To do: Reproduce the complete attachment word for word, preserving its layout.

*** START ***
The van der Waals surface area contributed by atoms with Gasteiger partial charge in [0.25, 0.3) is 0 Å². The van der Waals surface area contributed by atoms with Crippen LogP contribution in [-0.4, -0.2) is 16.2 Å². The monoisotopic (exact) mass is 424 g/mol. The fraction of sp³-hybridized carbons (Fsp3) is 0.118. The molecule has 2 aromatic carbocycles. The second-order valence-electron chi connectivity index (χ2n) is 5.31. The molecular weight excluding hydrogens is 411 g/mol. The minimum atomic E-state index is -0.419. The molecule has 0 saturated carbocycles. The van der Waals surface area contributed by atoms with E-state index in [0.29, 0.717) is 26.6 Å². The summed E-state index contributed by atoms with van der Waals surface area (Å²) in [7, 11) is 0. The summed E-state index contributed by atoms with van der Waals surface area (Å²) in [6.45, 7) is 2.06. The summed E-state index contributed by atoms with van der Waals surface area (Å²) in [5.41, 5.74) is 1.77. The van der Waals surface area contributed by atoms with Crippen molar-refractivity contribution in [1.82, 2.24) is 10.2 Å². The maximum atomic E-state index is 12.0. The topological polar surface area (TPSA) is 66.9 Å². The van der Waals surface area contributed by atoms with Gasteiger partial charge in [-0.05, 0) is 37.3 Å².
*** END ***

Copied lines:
The van der Waals surface area contributed by atoms with Gasteiger partial charge in [0.25, 0.3) is 0 Å². The van der Waals surface area contributed by atoms with Crippen LogP contribution in [-0.4, -0.2) is 16.2 Å². The monoisotopic (exact) mass is 424 g/mol. The fraction of sp³-hybridized carbons (Fsp3) is 0.118. The molecule has 2 aromatic carbocycles. The second-order valence-electron chi connectivity index (χ2n) is 5.31. The molecular weight excluding hydrogens is 411 g/mol. The minimum atomic E-state index is -0.419. The molecule has 0 saturated carbocycles. The van der Waals surface area contributed by atoms with E-state index in [0.29, 0.717) is 26.6 Å². The summed E-state index contributed by atoms with van der Waals surface area (Å²) in [7, 11) is 0. The summed E-state index contributed by atoms with van der Waals surface area (Å²) in [6.45, 7) is 2.06. The summed E-state index contributed by atoms with van der Waals surface area (Å²) in [5.41, 5.74) is 1.77. The van der Waals surface area contributed by atoms with Crippen molar-refractivity contribution in [1.82, 2.24) is 10.2 Å². The maximum atomic E-state index is 12.0. The topological polar surface area (TPSA) is 66.9 Å². The van der Waals surface area contributed by atoms with Gasteiger partial charge in [-0.05, 0) is 37.3 Å².